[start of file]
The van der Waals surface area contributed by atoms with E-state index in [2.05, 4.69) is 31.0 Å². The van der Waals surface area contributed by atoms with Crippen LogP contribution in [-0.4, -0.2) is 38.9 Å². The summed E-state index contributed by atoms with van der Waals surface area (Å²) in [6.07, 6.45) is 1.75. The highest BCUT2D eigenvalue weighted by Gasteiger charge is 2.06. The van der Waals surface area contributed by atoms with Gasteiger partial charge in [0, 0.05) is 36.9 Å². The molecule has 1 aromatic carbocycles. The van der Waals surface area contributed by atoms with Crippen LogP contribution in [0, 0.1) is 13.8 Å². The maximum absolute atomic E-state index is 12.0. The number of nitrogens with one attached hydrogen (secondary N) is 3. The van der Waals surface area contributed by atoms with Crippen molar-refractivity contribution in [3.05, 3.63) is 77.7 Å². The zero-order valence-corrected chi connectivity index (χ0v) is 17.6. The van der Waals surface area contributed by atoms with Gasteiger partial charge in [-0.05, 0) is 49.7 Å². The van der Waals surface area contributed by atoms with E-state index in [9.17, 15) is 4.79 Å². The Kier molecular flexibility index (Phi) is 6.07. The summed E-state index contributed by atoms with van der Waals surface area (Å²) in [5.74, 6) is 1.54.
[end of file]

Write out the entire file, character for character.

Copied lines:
The van der Waals surface area contributed by atoms with E-state index in [2.05, 4.69) is 31.0 Å². The van der Waals surface area contributed by atoms with Crippen LogP contribution in [-0.4, -0.2) is 38.9 Å². The summed E-state index contributed by atoms with van der Waals surface area (Å²) in [6.07, 6.45) is 1.75. The highest BCUT2D eigenvalue weighted by Gasteiger charge is 2.06. The van der Waals surface area contributed by atoms with Gasteiger partial charge in [0, 0.05) is 36.9 Å². The molecule has 1 aromatic carbocycles. The van der Waals surface area contributed by atoms with Crippen LogP contribution in [0, 0.1) is 13.8 Å². The maximum absolute atomic E-state index is 12.0. The number of nitrogens with one attached hydrogen (secondary N) is 3. The van der Waals surface area contributed by atoms with Crippen molar-refractivity contribution in [3.05, 3.63) is 77.7 Å². The zero-order valence-corrected chi connectivity index (χ0v) is 17.6. The van der Waals surface area contributed by atoms with Gasteiger partial charge in [-0.05, 0) is 49.7 Å². The van der Waals surface area contributed by atoms with E-state index in [9.17, 15) is 4.79 Å². The Kier molecular flexibility index (Phi) is 6.07. The summed E-state index contributed by atoms with van der Waals surface area (Å²) in [5.74, 6) is 1.54.